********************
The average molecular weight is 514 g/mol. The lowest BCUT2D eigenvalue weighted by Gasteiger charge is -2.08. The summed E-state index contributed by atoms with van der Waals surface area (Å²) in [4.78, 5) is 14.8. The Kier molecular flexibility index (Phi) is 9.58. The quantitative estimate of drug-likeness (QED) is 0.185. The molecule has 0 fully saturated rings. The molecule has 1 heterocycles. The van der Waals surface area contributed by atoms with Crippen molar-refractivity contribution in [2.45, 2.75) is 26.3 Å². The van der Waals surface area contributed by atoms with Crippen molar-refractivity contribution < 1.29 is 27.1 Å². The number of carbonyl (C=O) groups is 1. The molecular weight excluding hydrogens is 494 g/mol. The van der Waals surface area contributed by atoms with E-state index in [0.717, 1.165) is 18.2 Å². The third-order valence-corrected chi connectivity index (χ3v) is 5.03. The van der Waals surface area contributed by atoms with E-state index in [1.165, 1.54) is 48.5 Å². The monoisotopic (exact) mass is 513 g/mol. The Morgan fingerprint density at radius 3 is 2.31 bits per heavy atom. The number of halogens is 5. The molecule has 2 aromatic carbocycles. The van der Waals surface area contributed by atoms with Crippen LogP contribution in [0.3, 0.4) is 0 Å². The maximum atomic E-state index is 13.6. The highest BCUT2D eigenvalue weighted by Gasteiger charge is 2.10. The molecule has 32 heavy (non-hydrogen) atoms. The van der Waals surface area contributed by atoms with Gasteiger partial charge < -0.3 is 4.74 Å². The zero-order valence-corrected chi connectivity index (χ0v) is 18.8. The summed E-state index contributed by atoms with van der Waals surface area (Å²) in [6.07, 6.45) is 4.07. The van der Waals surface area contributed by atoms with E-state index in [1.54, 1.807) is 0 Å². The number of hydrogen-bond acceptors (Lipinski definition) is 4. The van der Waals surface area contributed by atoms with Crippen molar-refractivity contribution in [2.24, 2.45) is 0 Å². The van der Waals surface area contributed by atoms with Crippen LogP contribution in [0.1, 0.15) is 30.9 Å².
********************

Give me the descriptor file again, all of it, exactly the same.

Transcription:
The average molecular weight is 514 g/mol. The lowest BCUT2D eigenvalue weighted by Gasteiger charge is -2.08. The summed E-state index contributed by atoms with van der Waals surface area (Å²) in [4.78, 5) is 14.8. The Kier molecular flexibility index (Phi) is 9.58. The quantitative estimate of drug-likeness (QED) is 0.185. The molecule has 0 fully saturated rings. The molecule has 1 heterocycles. The van der Waals surface area contributed by atoms with Crippen molar-refractivity contribution in [2.45, 2.75) is 26.3 Å². The van der Waals surface area contributed by atoms with Crippen molar-refractivity contribution < 1.29 is 27.1 Å². The number of carbonyl (C=O) groups is 1. The molecular weight excluding hydrogens is 494 g/mol. The van der Waals surface area contributed by atoms with E-state index in [0.717, 1.165) is 18.2 Å². The third-order valence-corrected chi connectivity index (χ3v) is 5.03. The van der Waals surface area contributed by atoms with E-state index in [1.165, 1.54) is 48.5 Å². The monoisotopic (exact) mass is 513 g/mol. The Morgan fingerprint density at radius 3 is 2.31 bits per heavy atom. The number of halogens is 5. The molecule has 2 aromatic carbocycles. The van der Waals surface area contributed by atoms with Crippen LogP contribution in [0.3, 0.4) is 0 Å². The maximum atomic E-state index is 13.6. The highest BCUT2D eigenvalue weighted by Gasteiger charge is 2.10. The molecule has 32 heavy (non-hydrogen) atoms. The van der Waals surface area contributed by atoms with Gasteiger partial charge < -0.3 is 4.74 Å². The zero-order valence-corrected chi connectivity index (χ0v) is 18.8. The summed E-state index contributed by atoms with van der Waals surface area (Å²) in [6.07, 6.45) is 4.07. The van der Waals surface area contributed by atoms with E-state index in [1.54, 1.807) is 0 Å². The number of hydrogen-bond acceptors (Lipinski definition) is 4. The van der Waals surface area contributed by atoms with Crippen molar-refractivity contribution in [2.24, 2.45) is 0 Å². The van der Waals surface area contributed by atoms with Crippen LogP contribution in [0.1, 0.15) is 30.9 Å².